Some 58-67% of women who were exposed to sexual abuse or to frequent psychological or physical abuse as children have an unintended first pregnancy during adulthood, compared with 37-41% of their peers who experienced no such abuse. Similarly, women whose mother was frequently abused by her partner or who lived with a substance abuser or with a mentally ill household member also have a higher likelihood of an unintended first pregnancy (48-64%) than other women (42-43%). Furthermore, an estimated 20% of unintended first pregnancies among adult women are related to childhood experiences of abuse or household dysfunction. These are some of the findings of a study conducted among reproductive-age women in San Diego.1
The researchers analyzed data from a sample of women enrolled in a large health maintenance organization who had received medical examinations between August and November 1995 or January and March 1996. Study participants completed a mailed survey that included questions about their background characteristics, pregnancy history and exposure to various forms of abuse and household dysfunction during childhood (i.e., through age 18). In all, 1,193 women aged 20-50 who had had a first pregnancy at or after age 20 were included in the analyses.
The majority of respondents were white (61%), had at least some college education (81%), had been married at the time of their first pregnancy (73%) and had been 18 or older at first intercourse (70%). More than half had had their first pregnancy between ages 20 and 24 (57%). Sixty-four percent were aged 40-50 at the time of the survey.
Women who reported that they had not intended to conceive at the time their first pregnancy began were considered to have had an unintended first pregnancy. The researchers measured four types of childhood abuse (psychological abuse, physical abuse, sexual abuse by someone at least five years older than the woman was at the time of the incident and peer sexual assault) and three types of household dysfunction (physical abuse of the mother by her partner, substance abuse by a household member and mental illness of a household member).
Overall, 82% of respondents reported having experienced at least one form of childhood abuse or household dysfunction; 66% had experienced two or more types. The majority had experienced childhood psychological or physical abuse (52-64%), and close to one-third had been sexually abused (29%). Fourteen percent of women had had forced sexual contact with someone their own age. At least one-third of respondents had experienced some form of household dysfunction: Twenty-six percent had lived with a mentally ill household member, 29% had had mothers who were physically abused and 36% had lived with a substance abuser.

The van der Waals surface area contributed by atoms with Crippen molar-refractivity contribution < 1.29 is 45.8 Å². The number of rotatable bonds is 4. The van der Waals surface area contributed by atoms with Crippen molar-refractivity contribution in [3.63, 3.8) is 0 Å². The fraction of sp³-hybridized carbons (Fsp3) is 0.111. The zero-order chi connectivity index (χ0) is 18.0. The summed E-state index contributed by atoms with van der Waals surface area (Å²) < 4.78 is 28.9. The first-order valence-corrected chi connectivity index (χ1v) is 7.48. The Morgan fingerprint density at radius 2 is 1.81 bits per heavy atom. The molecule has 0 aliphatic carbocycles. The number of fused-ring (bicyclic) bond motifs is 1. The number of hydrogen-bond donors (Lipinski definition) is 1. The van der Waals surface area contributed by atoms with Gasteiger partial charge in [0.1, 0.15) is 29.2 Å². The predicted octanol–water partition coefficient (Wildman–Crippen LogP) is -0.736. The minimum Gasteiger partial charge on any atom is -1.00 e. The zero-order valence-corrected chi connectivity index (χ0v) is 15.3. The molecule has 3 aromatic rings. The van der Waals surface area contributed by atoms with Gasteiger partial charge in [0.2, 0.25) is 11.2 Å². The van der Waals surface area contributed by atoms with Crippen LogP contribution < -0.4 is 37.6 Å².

More than 45% of respondents reported that their first pregnancy had been unintended. A woman's likelihood of having had an unintended pregnancy rose from 32% to 64% as the number of types of abuse or dysfunction she had experienced increased from zero to four or more. Women who had experienced any type of abuse or dysfunction were significantly more likely than those who had not to have had an unintended first pregnancy. The proportion increased from 37% to 59% for frequent psychological abuse, from 39% to 67% for frequent physical abuse, from 41% to 58% for sexual abuse and from 43% to 61% for peer sexual assault. For measures of household dysfunction, the proportion of women reporting an unintended pregnancy rose from 42% to 48% of those who lived with a substance abuser, from 43% to 53% of those who lived with a mentally ill person and from 42% to 64% of those whose mother was frequently physically abused.
Using logistic regression analyses, the researchers estimated risk ratios measuring the effect of each type of abuse and dysfunction on the likelihood that a woman's first pregnancy was unintended, taking into account various factors that might influence this outcome. Women who had experienced sexual abuse (risk ratio, 1.2) or frequent psychological (1.4) or physical abuse (1.5) were significantly more likely than their peers to have had an unintended first pregnancy. There were no significant associations between household dysfunction and unintended pregnancy, except for frequent physical abuse of a woman's mother (1.4). Given these results, the researchers estimated that one in five unintended first pregnancies during adulthood were associated with childhood experiences of abuse or household dysfunction.
The researchers conclude that the effects of childhood abuse and household dysfunction on women's sexual behavior continue past adolescence into adulthood. They believe medical care providers should be aware that the experience of childhood abuse and family dysfunction is common and may affect women's "ability or motivation to prevent an unintended first pregnancy."--I. Olenick
1. Dietz PM et al., Unintended pregnancy among adult women exposed to abuse or household dysfunction during their childhood, Journal of the American Medical Association, 1999, 282(14):1359-1364.